By Doug Ohlemeier
Kansas wheat Commission
The pinnacle of official grain grading resides in Kansas City at the United States Department of Agriculture's Federal Grain Inspection Service (FGIS) Technical Services Division. Participants in a Middle Eastern grain inspection team are currently participating in an intensive three-day grain grading training at the division to learn how the U.S. assures quality wheat exports through official inspection. The eight participants are inspectors and mill quality control staff representing private and governmental organizations in Egypt, Lebanon, Jordan and Kuwait.
"From this building, we are the highest level of quality control for the official U.S. grain inspection system. The answers we give here are considered final," said Larry McDonald, FGIS program analyst and division direction assistant. "Our main purpose is to facilitate the marketing of grain and help the grain markets move efficiently and economically without any bottlenecks."
FGIS instructors demonstrate how inspectors certify grain shipments to meet the buyers' grade requirements.
"If you follow our procedures, you will be better equipped to follow the same standards," McDonald said. The group will learn how inspectors distinguish between classes and varieties within each wheat class.
In the past, grain inspectors could look at a sample of wheat and immediately tell you what class it is by its kernel characteristics. "But due to cross-breeding, all of our classes of wheat do not always maintain the general characteristics of what we have known in the past," said David
Lowe, FGIS senior Board of Appeals member. Lowe is one of the top five highest-ranking grain inspectors in the United States. He and the others conduct the majority of training for overseas buyers. Lowe and McDonald assist many international wheat buyers that Kansas wheat Commission and U.S. wheat Associates bring to the Technical Center every year.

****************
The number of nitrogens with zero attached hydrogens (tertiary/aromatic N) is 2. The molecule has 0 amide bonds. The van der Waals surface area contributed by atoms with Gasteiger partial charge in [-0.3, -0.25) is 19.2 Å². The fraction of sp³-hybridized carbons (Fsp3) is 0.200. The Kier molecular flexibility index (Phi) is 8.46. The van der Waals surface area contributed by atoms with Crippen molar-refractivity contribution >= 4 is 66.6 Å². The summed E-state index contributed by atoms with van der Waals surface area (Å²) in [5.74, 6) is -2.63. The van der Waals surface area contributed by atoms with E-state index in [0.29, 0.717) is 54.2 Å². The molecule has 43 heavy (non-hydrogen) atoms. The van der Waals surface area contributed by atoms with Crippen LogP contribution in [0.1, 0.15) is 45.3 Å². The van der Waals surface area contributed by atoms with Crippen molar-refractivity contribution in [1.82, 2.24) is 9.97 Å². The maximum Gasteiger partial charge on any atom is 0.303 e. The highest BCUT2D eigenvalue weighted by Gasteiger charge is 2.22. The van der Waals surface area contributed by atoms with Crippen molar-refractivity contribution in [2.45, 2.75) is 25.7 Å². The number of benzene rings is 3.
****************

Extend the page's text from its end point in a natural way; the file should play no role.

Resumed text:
Lowe discussed the objective wheat classification system.
"We have had to learn our wheats by varieties," he said. "If you buy hard red winter and encounter a sample that is pure yellow, you might think it is soft red winter by color. But our inspectors are trained to look at varietal characteristics to differentiate between classes of wheat." More than 1,000 varieties are grown in the United States, and breeders are not required to have their wheats evaluated by the official inspection system before they are released.
"It is getting more challenging every year," said Lowe. The visit helped the participants learn more about wheat quality control, according to Dr. Hamza Hamza, U.S. wheat Associates milling and baking consultant, Cairo, Egypt.
"Most of the participants work in the quality control field for their companies. The training is very good for them. This hands-on instruction is helpful as it should help them better understand the U.S. wheat grading system. They will also be prepared to understand the quality issues that frequently appear," he said.
According to Ahmed Fakhry, the general director of the quality control division of an Alexandria, Egypt, mill, the soft wheat issue can cause problems.
"This training gives us a good idea of the kernel characteristics of hard and soft wheat and will help us better distinguish between the two and understand how the inspectors grade the wheat," he said.
Before visiting FGIS, the group was in Manhattan and viewed wheat research work conducted at USDA's Grain Marketing and Research Laboratory, Kansas State University's wheat quality lab and International Grains Program. The inspectors will also tour grain export ports in Houston and Galveston, Texas later this week.